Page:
Skip to main content

tv   Afternoon Live  BBC News  August 13, 2018 2:00pm-5:01pm BST

2:00 pm
hello, you're watching afternoon live. i'm simon mccoy. today at 2pm: new action on homelessness — the government says it wants to make rough sleeping a thing of the past. but where is the promised £100 million coming from? when you are starving and hungry and you ain't got no money, there's nowhere to go and get some food or anything, to have a shower or a change of clothes. tackling the touts — ticketmaster is closing two of its secondary ticketing websites, which allow people to offload unwanted tickets. a not—so—warm welcome to the uk — delays at heathrow airport passport control left passengers queuing for up to two—and—a—half hours last month. coming up on afternoon live, all the sport with ben. the usa confirm the first eight members of their ryder cup team. but, after his runner—up performance at the us pga championships, will tiger woods be on the plane to paris? he says it's pretty cool to be in contention. indeed. more from you later. and,
2:01 pm
darren, the weather. yes, a feud thunderstorms today, certainly more showers, but later on i will try and a nswer two showers, but later on i will try and answer two questions, what's happened to the summer and will it come back again? talk to you later, darren. also coming up — turmoil on the world markets as turkey's economic woes deepen. the country's president says the united states is seeking to "stab it in the back". hello, everyone. this is afternoon live. i'm simon mccoy. the government has launched an initiative to end rough sleeping on england's streets within a decade. ministers are promising millions of pounds "to help people turn their lives around", including support for mental health and addictions, and funding for housing. but there are questions about where the promised cash — £100 million — is coming from. it's becoming clear there's no new money involved. graham satchell has more. we are on the streets of east
2:02 pm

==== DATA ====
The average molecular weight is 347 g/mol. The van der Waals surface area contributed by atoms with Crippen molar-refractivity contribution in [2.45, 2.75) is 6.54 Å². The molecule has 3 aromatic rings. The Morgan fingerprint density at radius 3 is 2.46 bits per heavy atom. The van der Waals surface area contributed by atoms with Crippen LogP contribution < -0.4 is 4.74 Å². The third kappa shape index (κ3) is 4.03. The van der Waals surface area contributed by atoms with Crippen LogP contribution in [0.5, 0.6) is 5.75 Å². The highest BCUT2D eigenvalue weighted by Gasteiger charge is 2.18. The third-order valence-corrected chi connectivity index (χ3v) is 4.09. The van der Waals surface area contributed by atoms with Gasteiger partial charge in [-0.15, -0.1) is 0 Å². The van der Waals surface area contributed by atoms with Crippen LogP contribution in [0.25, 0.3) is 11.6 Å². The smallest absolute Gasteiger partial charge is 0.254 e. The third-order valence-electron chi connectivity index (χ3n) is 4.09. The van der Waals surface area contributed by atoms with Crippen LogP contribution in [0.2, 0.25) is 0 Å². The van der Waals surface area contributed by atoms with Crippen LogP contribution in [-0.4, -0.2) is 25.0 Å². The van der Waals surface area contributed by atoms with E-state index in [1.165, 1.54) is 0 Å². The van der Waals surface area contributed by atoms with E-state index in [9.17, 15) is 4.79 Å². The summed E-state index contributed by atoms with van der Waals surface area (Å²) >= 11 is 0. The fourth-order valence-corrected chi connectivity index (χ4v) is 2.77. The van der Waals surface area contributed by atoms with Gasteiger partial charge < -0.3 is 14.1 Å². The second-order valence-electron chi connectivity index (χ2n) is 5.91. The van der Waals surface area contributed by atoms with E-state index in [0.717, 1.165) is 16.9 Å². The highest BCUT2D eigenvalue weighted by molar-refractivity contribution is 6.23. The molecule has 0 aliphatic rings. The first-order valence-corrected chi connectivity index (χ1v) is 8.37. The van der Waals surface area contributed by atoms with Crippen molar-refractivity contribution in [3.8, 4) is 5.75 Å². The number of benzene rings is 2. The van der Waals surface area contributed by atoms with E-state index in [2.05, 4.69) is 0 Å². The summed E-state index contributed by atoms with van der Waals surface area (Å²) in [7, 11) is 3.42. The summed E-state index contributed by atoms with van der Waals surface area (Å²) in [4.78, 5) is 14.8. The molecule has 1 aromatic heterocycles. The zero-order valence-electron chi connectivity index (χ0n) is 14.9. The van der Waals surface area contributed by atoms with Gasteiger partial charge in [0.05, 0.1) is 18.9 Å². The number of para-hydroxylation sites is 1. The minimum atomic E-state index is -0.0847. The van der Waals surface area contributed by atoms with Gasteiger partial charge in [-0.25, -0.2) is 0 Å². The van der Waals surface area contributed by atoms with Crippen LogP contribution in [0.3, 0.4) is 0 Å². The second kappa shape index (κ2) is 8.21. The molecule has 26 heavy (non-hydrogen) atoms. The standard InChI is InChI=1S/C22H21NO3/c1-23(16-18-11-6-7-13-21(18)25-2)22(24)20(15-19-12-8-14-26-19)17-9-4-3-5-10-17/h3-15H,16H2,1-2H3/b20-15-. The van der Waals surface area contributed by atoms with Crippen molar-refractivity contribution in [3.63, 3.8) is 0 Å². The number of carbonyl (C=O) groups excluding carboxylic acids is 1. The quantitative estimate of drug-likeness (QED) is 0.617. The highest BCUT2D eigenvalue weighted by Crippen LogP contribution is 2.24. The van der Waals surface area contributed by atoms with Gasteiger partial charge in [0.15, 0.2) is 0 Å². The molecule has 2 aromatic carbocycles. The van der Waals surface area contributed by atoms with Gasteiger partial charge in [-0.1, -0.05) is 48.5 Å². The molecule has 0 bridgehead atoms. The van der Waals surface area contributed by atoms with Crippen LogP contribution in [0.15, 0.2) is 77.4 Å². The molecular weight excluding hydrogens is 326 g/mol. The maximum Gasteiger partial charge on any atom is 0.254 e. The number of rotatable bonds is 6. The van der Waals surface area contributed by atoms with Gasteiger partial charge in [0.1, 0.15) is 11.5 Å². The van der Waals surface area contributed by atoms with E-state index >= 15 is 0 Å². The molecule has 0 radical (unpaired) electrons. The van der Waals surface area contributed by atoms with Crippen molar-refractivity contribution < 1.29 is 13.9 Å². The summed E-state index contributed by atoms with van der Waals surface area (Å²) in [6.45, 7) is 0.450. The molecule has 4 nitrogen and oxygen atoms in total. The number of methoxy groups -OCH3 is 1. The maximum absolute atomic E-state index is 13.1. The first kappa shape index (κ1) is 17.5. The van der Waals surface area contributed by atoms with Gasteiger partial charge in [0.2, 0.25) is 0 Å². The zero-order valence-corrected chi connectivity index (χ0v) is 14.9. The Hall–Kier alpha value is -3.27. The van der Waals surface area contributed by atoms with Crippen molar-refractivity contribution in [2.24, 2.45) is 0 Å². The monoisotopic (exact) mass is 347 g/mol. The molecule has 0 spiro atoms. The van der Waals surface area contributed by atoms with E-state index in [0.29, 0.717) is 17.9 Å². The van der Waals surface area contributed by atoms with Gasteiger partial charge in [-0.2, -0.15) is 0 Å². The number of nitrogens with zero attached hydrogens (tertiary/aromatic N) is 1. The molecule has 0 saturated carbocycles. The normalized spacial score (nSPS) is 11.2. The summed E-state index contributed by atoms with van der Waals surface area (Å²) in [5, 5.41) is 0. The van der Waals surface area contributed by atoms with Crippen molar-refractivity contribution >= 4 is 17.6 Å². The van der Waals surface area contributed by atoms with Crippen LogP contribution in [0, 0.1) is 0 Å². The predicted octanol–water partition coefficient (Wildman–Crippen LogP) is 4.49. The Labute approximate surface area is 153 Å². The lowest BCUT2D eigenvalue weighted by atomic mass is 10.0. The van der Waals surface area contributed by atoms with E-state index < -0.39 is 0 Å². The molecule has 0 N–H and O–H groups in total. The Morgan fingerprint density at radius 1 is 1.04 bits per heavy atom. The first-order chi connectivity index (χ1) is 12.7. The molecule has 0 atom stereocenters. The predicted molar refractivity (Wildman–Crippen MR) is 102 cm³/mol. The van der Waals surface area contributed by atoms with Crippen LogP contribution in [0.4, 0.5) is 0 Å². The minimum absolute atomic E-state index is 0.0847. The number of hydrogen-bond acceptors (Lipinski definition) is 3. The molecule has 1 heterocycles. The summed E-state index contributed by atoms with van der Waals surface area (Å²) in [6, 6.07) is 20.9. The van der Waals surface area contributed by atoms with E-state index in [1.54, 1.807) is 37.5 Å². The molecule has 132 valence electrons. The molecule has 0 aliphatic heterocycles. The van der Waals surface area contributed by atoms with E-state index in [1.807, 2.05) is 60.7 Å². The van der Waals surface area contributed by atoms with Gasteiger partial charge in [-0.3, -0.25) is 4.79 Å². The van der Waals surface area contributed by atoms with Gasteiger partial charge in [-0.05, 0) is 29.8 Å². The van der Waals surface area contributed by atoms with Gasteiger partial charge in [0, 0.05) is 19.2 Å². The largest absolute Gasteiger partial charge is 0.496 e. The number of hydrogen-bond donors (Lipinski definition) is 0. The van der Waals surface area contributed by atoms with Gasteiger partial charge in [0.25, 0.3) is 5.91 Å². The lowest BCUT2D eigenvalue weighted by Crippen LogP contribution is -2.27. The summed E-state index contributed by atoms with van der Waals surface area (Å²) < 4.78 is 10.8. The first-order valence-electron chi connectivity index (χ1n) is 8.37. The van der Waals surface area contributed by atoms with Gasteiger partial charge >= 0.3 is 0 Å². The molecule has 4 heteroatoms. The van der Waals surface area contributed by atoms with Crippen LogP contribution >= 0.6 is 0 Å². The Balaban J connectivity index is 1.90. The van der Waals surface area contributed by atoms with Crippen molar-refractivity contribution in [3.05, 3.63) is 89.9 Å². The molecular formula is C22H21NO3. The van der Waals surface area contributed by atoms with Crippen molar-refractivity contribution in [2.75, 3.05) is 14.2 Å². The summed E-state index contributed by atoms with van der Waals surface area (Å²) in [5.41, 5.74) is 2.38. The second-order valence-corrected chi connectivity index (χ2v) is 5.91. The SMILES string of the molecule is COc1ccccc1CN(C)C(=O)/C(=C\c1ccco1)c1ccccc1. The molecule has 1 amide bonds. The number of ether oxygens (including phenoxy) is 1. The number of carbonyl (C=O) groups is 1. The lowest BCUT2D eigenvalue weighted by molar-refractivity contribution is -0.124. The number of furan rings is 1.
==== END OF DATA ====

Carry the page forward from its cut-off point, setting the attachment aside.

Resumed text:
london with homelessness charity st mungo's. 0utreach workers do this every night, checking parks, streets, doorways. this man, who didn't want to be identified, told us he had drug and mental health problems. he's been sleeping rough for four months. i got evicted because i didn't engage with a couple of services and they didn't like that, the fact i wasn't engaging. they thought i wasn't willing to sort myself out so they evicted me. that's how i became homeless. it's quite hard. and it's quite scary as well. most of the time when you are starving and hungry and you've got no money with nowhere to go and get some food. if you could say one thing to the government, what would you say to them? i would say help the homeless. give them a chance to change their lives. the number of people sleeping on the street has more
2:03 pm
than doubled in a decade. today's announcement by the government promises £100 million to end rough sleeping in england by 2027. it includes £50 million for homes for people ready to move on from hostels and 30 million for targeted mental health services for rough sleepers. the housing secretary james brokenshire on a visit to homelessness hostel today. he says nobody should have to sleep rough and he wants to make it a thing of the past. the 100 million is in respect of reprioritisation of the budget, so half of that is new money to rough sleeping and homelessness. it is a question of prioritisation. that is why we know it is important. i know there is more that we need to do in respect of dealing with the challenges of people being out the street. mungo's have welcomed today's strategy but remain concerned about the causes of homelessness, like a lack of safe, affordable housing. what we're saying is that much
2:04 pm
more needs to be done. so it is a good start, but it isjust the beginning. and to end rough sleeping by 2027 is going to take a lot more investment. labour says government cuts to benefits, housing and other services have caused the homelessness crisis. we know that rough sleeping is a huge problem. you just have to go out on the streets to see it. but what we have got from the government is a strategy that will reduce it byjust under a decade, which doesn't really reflect the scale of the problem at all. and the investment they are announcing is a drop in the ocean. graham satchell, bbc news. in birmingham now isjean templeton, chief executive of st basil's, an organisation which works with young homeless people across the west midlands. thank you forjoining us. this sounds good on paper. an awful lot more than words on paper. i think,
2:05 pm
like many of the other homelessness organisations, absolutely we welcome the strategy and we welcome the resources that come with it. the homelessness organisations have been involved in talking to government, andi involved in talking to government, and i think government have listened, and quite a lot of what we said is in this strategy, but absolutely, it is only the first step, and there is a lot to do. not just to end rough sleeping. rough sleeping is just the tip of the iceberg. homelessness is much broader than that, and certainly we'd like to see root causes tackled and an ambition to end all of homelessness. there is a view, and i know you've heard this, that it's all very well coming from a government that many people pointing the blame on this very government for all of the austerity and the cuts which, they say, is why we are where we are with this level of homelessness. yes. well, there has